New terror threat from the Khorasan Group?

New terror threat from the Khorasan Group?

While international attention has focused on the atrocities of the Islamic State (IS) and the response of the US-led alliance against IS, the Pentagon recently introduced a new group called “Khorasan.” Here is a primer on the Khorasan Group.

What is the “Khorasan Group”?

According to US officials, it is a recently emerged affiliate or sub-group of al-Qaeda in Syria, which has the intention and the capability to strike Western – and primarily American – targets outside the MENA region.

Its leader, who may have been killed in an airstrike, is Kuwaiti Muhsin al-Fadhli. He is an al-Qaeda commander who was very close to al-Qaeda’s late leader Osama Bin Laden. Close enough to be one of the very few people who had prior knowledge of the 9/11 attacks.

The Khorasan Group’s operatives are seasoned and reportedly come from Iran, Afghanistan and most importantly Yemen, where the al-Qaeda members specialize in building explosives that are difficult to detect at security checkpoints.

Most information beyond that is speculative, including the names of the members, intentions and capabilities of the group and the news that its leaders/members were killed in recent airstrikes in Syria. Even the name “Khorasan” is said to be improvised by the American intelligence community, because there are no official declarations, or any signs of its existence, released by the group itself.

Why is it significant?

The existence and potential abilities of the Khorasan Group carries importance for both the West and the extremist groups, although for entirely different reasons.

Members of the Khorasan Group have “established a safe haven in Syria to develop and plan external attacks, in addition, to construct and test improvised explosive devices and to recruit Westerners for external operations,” according to senior White House officials.

The Group, unlike IS – which until now has operated regionally – is apparently designed exclusively to carry out attacks against Western interests elsewhere in the world. Besides having highly sophisticated explosive experts in their ranks, American worries about recruits with Western passports are justified.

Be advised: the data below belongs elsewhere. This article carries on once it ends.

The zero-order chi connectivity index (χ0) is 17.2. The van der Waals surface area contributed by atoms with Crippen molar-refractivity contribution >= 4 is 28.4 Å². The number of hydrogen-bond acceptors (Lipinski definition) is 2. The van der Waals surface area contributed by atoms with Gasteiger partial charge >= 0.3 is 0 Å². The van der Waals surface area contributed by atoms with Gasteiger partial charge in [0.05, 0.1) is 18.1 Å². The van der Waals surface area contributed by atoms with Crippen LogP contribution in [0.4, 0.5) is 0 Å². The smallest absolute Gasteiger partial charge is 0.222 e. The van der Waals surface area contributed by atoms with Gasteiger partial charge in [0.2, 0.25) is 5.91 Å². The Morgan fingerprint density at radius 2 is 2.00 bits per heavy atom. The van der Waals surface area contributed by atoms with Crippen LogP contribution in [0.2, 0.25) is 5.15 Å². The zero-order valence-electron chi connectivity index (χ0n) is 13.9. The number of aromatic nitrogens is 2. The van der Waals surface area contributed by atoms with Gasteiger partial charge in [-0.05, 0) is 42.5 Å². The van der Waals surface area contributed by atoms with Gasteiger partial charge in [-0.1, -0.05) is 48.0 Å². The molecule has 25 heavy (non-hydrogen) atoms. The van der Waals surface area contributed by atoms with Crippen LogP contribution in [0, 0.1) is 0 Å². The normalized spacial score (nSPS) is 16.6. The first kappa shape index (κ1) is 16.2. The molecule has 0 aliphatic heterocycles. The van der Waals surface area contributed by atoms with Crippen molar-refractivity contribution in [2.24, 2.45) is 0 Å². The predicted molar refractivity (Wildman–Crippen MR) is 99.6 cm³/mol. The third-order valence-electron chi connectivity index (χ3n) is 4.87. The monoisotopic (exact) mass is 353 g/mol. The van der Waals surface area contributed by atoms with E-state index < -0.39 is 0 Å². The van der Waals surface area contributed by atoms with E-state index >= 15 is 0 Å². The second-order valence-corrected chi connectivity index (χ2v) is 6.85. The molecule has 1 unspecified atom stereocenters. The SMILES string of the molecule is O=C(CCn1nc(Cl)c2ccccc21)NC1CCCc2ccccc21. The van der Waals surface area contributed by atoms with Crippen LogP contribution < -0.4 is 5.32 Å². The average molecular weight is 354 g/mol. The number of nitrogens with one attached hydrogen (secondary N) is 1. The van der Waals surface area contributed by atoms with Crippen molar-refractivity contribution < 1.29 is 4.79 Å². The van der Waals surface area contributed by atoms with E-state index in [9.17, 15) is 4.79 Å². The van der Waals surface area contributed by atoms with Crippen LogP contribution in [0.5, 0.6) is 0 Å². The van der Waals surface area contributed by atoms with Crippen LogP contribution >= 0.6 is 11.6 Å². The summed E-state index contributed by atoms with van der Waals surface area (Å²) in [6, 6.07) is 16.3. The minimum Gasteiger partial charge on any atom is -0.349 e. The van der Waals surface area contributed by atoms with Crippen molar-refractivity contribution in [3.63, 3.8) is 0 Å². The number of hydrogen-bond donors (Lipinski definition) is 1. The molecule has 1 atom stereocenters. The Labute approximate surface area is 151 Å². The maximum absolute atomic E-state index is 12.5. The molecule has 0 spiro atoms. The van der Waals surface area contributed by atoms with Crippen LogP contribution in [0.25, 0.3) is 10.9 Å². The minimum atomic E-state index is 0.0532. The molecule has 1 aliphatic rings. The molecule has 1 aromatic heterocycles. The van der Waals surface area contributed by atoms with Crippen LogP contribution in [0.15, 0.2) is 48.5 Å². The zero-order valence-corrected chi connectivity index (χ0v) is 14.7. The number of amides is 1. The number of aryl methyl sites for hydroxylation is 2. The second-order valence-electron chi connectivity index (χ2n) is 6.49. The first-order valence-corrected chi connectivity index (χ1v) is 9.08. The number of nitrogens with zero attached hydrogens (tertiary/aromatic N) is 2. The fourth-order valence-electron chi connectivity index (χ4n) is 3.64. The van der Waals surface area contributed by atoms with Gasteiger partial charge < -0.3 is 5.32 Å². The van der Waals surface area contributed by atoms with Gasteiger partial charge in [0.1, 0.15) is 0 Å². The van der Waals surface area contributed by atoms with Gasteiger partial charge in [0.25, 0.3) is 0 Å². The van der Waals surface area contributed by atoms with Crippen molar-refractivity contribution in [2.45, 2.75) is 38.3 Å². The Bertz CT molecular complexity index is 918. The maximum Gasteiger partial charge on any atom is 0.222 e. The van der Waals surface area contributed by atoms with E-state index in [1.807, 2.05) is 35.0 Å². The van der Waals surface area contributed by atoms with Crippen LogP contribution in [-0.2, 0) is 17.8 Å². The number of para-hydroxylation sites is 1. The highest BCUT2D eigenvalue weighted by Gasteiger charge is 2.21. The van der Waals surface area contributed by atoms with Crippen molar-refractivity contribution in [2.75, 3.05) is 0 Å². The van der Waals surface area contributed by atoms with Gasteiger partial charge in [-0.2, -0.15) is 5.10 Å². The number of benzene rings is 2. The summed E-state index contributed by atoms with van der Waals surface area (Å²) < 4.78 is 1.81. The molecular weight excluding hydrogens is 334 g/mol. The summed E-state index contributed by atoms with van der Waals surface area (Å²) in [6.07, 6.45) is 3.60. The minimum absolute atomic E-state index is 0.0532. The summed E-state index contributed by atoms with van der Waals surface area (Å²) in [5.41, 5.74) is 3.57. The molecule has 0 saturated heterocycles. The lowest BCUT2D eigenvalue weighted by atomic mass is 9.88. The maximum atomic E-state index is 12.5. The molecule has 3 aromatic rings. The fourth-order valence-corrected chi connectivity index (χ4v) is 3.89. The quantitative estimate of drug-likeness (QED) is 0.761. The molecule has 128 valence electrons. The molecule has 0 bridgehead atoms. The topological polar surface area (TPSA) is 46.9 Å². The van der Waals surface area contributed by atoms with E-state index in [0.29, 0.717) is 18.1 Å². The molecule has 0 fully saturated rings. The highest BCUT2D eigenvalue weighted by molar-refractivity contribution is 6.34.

Two of the most important prerequisites for an extremist group to establish dominance over others are healthy finances and continuous flow of new recruits. And to acquire funds and new recruits, you have to be popular among jihadist circles. That is why those groups tend to frequently execute spectacular operations.

Al-Qaeda, whose popularity has waned due to the failure of its official franchise in Syria, Jabhat al-Nusra, against the IS in the war for regional dominance, to decided to play the game that it is best at: striking targets around the world.

What to expect

Since the aim of the Khorasan Group is not conquering territory in the Middle East but rather carrying out clandestine operations abroad, its members will not be sitting together in large numbers in Syria or Iraq. It will not be possible to disrupt its planned operations by killing one or two of its leaders. Members are likely to be in structured in cells around the world.

In the short-term, it would not be surprising to see more operations against the Group’s operatives, not only in the Middle East but also in Western countries.

Even the partial success of this sub-group of al-Qaeda, (such as a few successful operations in big cities or against airlines) could bring about a new period of insecurity and uneasiness around the world with long-lasting effects.

About Author

Orkun Selcuk

Orkun is a Middle East expert and a consultant on political risk. He served as a strategic analyst for the Turkish Prime Ministry for eight years. Prior to that, he worked for nine years as a corporate banker for Garanti and Akbank, two of Turkey’s most prominent banks.